Do Puppies Outgrow Separation Anxiety?December 30, 2021 2021-12-30 6:34
Separation anxiety is when dogs feel intense distress being apart from their owners. It’s very common and a lot of puppies suffer from it, but it won’t go away by itself. Thankfully, there are several things you can do to stop separation anxiety in its tracks, but first, we need to understand it.
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Why do puppies get separation anxiety?
Puppies tend to get separation anxiety because they lack independence. Everything is new and scary, but you, as their owner, are the one constant, and so they cling to you for protection.
Most young pups have also never really spent time alone; they likely spent the first 8 weeks of their lives with their mothers and siblings before they went home with you, and so being by themselves is brand new territory.
Understimulation can also contribute to separation anxiety. When dogs get bored or underworked, they can get frustrated and anxious about being alone. With young pups, it’s even worse because they have so much energy and it’s hard to expend it all without overworking them.
Is separation anxiety normal in puppies?
Most puppies will have some anxiety about being alone at first, but this is only natural and should fade with time. However, a little anxiety is not the same as full-blown separation anxiety, which is not healthy and must be addressed. That said, it is relatively common, with around 14% of dogs experiencing it in the US.
Do puppies grow out of separation anxiety?
Unfortunately, puppies don’t just grow out of separation anxiety. If you leave it untreated, it will likely just get worse, and it certainly won’t get any better! However, thankfully, it’s not too difficult to treat and just takes a little TLC and training.
Which puppies get separation anxiety?
Any puppy can get separation anxiety, but it’s more likely to occur in breeds with high energy, high intelligence, intense personalities, and high social needs because they require a little more stimulation than other dogs.
Border Collies and Labradors are known to be the worst offenders. Certain breeds, such as Vizlas are also naturally clingier than others.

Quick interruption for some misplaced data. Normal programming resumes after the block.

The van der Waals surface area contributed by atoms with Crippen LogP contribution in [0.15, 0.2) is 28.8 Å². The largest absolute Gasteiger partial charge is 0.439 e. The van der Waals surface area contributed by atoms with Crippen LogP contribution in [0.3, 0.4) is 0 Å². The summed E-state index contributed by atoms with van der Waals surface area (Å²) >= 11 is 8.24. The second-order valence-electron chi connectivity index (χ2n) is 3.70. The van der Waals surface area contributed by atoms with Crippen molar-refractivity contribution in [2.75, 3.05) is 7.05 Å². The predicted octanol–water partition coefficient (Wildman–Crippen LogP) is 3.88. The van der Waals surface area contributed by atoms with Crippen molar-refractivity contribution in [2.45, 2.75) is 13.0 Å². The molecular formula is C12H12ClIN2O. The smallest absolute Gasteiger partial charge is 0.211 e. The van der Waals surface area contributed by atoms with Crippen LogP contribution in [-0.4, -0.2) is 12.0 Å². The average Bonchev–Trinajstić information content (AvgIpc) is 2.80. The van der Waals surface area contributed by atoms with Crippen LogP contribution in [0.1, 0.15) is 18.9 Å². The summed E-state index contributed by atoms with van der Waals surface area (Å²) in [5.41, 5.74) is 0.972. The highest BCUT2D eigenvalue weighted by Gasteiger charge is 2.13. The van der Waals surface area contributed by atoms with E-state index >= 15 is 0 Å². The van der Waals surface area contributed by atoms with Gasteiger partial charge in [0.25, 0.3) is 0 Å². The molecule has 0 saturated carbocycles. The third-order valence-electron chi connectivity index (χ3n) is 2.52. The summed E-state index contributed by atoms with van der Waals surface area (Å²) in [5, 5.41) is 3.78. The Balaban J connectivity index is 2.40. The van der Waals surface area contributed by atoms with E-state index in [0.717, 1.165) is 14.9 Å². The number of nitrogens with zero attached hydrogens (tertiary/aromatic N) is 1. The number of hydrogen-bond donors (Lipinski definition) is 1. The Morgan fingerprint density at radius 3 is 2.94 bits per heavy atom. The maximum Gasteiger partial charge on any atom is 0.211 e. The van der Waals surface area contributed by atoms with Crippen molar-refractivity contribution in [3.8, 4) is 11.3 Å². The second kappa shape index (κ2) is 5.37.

What age do puppies get separation anxiety?
Puppies can develop separation anxiety at any age, it all depends when what is causing their anxiety. However, they are less likely to develop it if you begin proper separation training at an early age. The earlier, the better!
What does separation anxiety look like in puppies?
Separation anxiety can cause destructive behaviors in dogs. Most often, it causes them to destroy their beds and toys, as well as furniture and other household items whenever you leave the house. They may also bark and whine excessively, try to escape the home, and go to the toilet indoors.
In extreme cases, they might also harm themselves with excessive scratching, licking, and biting. An anxious pup might also pace, pant, drool, shake, have tummy upsets, or repeat certain behaviors.
It’s important to recognize the difference between these behaviors and regular puppy behaviors because they can be similar. For example, all teething puppies destroy their possessions and try to chew household furniture, but unless it is accompanied by other signs and symptoms, it’s probably normal teething behavior.
How to react to destructive anxiety in puppies
If your puppy is destructive when you leave the house, don’t react angrily. You should never punish a dog for anxious behavior. Although it’s frustrating, it is not their fault. Puppies with separation anxiety are also desperate for attention, so reacting like that may actually encourage their behavior.
Not only that, but they are too young to understand why you’re upset, so it would just frighten them and ruin your bond. It could even make them feel threatened and cause an aggressive reaction. It is far more effective to show them that this kind of behavior doesn’t get any attention from you. And don’t forget to praise them when they get it right!
How to do separation training with your puppy
In order to prevent or put a stop to separation anxiety in puppies, you need to build their independence gradually and create positive associations through separation training.
You can do this by introducing alone time slowly. First, leave the house for a small amount of time like 5-10 minutes. Don’t make a big deal out of leaving, as this can encourage feelings of anxiety. Instead, make a big fuss of them when you come back to give your dog something to look forward to next time you go out.
Then, the next day, leave for slightly longer and continue to expand your time apart. This builds trust with your dog that you will always come back.
To make a positive association with spending time alone, encourage solo play with treat dispenser balls. Then, when you go out, try leaving your pup with the toy, so long as it’s safe to do so. Not only will this be fun, kill some time, and occupy their minds, but chewing and playing with toys are massive stress relievers for dogs, too.
It’s also a good idea to desensitize your pup to certain indicators of separation. If they are old enough to recognize patterns and anticipate your actions, try doing things that you would normally do before leaving the house, such as putting on your coat. Then, instead of leaving, sit down and watch TV or play with your pup. This shows them that your actions are nothing to worry about and will relieve some anticipatory anxiety.
If your puppy’s anxiety is severe, you could try using an anti-anxiety pet product. Many owners of young pups find giving their pup a toy with a heartbeat helpful. They mimic being with siblings and reduce loneliness. You can also get anti-anxiety supplements and plug-in diffusers that contain natural soothing ingredients like CBD and lavender.